I am the song leader in my church. I am not very proficient as a musician or a choral director. I pray that, someday soon, God will send someone more capable, to take this ministry from me. But for the time being it is my responsibility to select the music and lead the congregation in the singing every week.

I take that responsibility seriously. The hymns and songs that I select must be doctrinally sound, they must be appropriate for worship with a God-centered worldview, and, withing those parameters, I try to select music that will reinforce and, support the text and subject of my pastor’s messages.

Some of us have been singing the hymns for years; the words roll off our lips but the messages often don't engage our minds or penetrate our hearts. With the apostle Paul, I want the congregation to "sing with understanding."

So for the past couple years, it has been my practice to select one hymn each week, research it, and then highlight it with a short introductory commentary so that the congregation will be more informed regarding the origin, the author's testimony, or the doctrinal significance of the hymns we sing.

It is my intention here with this blog, to archive these hymn commentaries for my reference and to make them freely available to other church song leaders. For ease of reference, all the hymn commentaries in this blog will be titled IN ALL CAPITAL LETTERS. Other posts (which will be music ministry related opinion pieces) will be printed in lower case letters.

I know that some of the comments contain traces of my unique style, but please feel free to adapt them and use the content any way you can for the edification of your congregation and to the glory of God.

All I ask is that you leave a little comment should you find something helpful.

Ralph M. Petersen

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Monday, April 18, 2016


There are a few songs, in our hymnbooks, that I use with caution, not necessarily because they are wrong, but because they can be confusing.  And so, when I select them, I want to be careful to present the message of the songs accurately and in a biblically sound context.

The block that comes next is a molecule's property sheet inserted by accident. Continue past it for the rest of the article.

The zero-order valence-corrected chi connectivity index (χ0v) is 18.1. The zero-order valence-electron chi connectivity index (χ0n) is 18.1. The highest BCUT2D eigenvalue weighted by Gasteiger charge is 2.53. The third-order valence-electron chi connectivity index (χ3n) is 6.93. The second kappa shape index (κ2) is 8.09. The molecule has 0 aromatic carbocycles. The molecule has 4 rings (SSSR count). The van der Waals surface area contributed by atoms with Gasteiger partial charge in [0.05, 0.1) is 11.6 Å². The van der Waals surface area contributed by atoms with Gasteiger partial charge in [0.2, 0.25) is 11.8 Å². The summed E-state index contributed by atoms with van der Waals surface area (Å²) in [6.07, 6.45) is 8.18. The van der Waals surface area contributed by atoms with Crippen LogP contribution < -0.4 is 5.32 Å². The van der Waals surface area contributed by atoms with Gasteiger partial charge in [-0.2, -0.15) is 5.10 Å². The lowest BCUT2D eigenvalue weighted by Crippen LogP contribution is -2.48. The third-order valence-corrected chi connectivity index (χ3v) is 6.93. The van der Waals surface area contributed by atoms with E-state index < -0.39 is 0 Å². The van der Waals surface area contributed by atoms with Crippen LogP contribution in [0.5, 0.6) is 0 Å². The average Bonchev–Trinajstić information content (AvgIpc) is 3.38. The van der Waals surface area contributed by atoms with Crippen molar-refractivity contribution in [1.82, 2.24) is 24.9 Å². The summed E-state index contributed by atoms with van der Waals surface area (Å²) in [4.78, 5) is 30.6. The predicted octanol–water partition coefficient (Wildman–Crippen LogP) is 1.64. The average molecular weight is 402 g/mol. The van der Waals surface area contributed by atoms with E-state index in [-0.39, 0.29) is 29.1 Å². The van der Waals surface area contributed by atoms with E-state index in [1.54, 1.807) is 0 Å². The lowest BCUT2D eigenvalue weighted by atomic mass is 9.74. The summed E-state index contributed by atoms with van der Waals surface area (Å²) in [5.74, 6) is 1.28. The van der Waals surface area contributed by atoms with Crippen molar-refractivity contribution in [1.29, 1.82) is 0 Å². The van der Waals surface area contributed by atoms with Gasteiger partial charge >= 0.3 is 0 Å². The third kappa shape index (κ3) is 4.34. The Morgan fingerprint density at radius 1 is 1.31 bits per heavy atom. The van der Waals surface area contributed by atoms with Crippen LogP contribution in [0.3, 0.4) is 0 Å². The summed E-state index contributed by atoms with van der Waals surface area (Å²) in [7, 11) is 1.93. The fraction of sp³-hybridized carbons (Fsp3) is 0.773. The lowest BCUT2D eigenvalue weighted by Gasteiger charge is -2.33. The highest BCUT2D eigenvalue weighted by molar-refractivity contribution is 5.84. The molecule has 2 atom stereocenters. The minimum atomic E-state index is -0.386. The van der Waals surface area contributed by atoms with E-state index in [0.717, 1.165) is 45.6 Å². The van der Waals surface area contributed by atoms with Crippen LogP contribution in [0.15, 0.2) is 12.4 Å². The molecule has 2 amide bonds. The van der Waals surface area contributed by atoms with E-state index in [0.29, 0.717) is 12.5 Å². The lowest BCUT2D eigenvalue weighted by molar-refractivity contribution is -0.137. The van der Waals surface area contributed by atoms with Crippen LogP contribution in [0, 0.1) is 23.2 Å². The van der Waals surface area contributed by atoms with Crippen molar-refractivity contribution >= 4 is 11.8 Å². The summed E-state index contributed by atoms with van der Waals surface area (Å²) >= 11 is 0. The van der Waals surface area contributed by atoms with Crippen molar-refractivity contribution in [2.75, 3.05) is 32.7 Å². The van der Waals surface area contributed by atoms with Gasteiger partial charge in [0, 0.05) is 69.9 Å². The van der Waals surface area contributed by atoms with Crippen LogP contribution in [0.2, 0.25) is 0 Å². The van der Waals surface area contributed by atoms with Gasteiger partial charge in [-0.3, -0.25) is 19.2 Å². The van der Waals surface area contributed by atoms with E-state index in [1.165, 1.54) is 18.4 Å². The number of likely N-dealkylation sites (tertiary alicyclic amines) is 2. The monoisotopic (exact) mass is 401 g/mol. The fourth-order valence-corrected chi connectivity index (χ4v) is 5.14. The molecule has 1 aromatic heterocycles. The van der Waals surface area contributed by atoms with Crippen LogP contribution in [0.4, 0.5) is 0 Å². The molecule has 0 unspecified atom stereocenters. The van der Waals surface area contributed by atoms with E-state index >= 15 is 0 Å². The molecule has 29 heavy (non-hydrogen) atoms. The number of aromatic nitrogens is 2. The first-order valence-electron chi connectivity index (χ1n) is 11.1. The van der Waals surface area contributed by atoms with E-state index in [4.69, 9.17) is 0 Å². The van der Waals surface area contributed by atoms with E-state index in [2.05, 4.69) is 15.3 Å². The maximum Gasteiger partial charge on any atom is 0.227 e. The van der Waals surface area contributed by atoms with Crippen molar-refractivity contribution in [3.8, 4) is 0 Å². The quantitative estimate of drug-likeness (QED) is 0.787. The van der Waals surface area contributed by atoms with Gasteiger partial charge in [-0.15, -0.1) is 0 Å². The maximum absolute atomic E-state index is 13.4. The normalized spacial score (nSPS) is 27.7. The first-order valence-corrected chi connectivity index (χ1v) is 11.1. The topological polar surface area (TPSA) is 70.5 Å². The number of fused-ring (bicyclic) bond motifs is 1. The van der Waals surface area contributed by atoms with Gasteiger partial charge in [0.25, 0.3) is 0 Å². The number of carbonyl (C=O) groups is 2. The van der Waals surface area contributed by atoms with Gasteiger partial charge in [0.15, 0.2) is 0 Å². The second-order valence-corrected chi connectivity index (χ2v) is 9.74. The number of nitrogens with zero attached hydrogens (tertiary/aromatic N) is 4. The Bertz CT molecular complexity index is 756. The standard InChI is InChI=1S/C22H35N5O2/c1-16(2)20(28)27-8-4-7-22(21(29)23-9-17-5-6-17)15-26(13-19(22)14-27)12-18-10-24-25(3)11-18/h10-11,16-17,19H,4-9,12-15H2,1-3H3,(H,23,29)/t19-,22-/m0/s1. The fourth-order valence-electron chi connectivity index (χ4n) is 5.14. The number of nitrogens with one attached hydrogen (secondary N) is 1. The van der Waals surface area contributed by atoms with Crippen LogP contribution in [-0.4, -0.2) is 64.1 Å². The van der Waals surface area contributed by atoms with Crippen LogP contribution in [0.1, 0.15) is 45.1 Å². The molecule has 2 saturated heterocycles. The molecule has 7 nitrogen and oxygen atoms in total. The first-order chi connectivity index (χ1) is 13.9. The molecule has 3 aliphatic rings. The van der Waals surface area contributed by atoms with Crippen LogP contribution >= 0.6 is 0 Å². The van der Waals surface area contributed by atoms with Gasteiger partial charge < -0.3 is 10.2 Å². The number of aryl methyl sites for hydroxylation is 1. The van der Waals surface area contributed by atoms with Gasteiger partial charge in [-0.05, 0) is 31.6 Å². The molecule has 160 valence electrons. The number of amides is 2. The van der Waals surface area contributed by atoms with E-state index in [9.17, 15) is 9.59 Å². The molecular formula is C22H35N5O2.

WHEN WE ALL GET TO HEAVEN, is one of those.  It is listed among the best-loved favorites of all time.  And it’s a great hymn of faith for today, of encouragement through our trials, and the assurance of our hope for eternity.   So, what is the problem?  Well, I’m glad you asked. 

A recent Pew Research survey revealed that 70% of Americans who claim a “religious” affiliation say there are many paths that lead to heaven and one is no different or more special than another.

That is astounding, especially when we understand that the majority of the sample is comprised of those who claim to be Christians.  It is not uncommon, especially at funerals, to hear so many people casually say, about those who have passed away, “Well, he’s in a much better place now.”

I don’t want to be vague about that in the songs we sing.  And that is why I want to be careful about this song.  The problem is the word, ALL.  I don’t want that inclusive generalization to go without putting the word in its proper context.  In this song, All is limited by the word WE (when WE all).  And the word, WE, is identified in the text, as those of us who are True and Faithful; those of us who, by God’s saving grace, have placed our faith and trust in Jesus, and have experienced His mercy.

Consider these words from Jesus.     
“Enter through the narrow gate,” Jesus said. “for the gate is wide and the way is broad that leads to destruction, and there are many who enter trough it. For the gate is small and THE WAY IS NARROW that leads to life, and there are FEW who find it.” Matthew 7:13-14.

So there it is—most people are on a wide, broad highway that leads to destruction.  But ALL those who are on the narrow way will find life.      

Most people want to be found in favor with God.  They want to believe that they are all right and that they are going to heaven when they die.  And they strive for it through their own good works and rituals.   But Jesus said, “I am the way, the truth, and the life, NO ONE comes to the Father except through me.”   John 14:6.

The message of the Gospel is that we are ALL sinners and can never do enough good to satisfy God.  The only way of salvation is by faith alone, in Jesus Christ who shed His own blood to redeem us. 

And only then, can we sing with full assurance, “WHEN WE ALL GET TO HEAVEN, what a day of rejoicing that will be.”   

Sing the wondrous love of Jesus,
Sing His mercy and His grace.
In the mansions bright and bless├Ęd
He’ll prepare for us a place.

While we walk the pilgrim pathway,
Clouds will overspread the sky;
But when traveling days are over,
Not a shadow, not a sigh.

Let us then be true and faithful,
Trusting, serving every day;
Just one glimpse of Him in glory
Will, the toils of life, repay.

Onward to the prize before us!
Soon His beauty we’ll behold;
Soon the pearly gates will open;
We shall tread the streets of gold.
 When we all get to Heaven,
What a day of rejoicing that will be!
When we all see Jesus,
We’ll sing and shout the victory!

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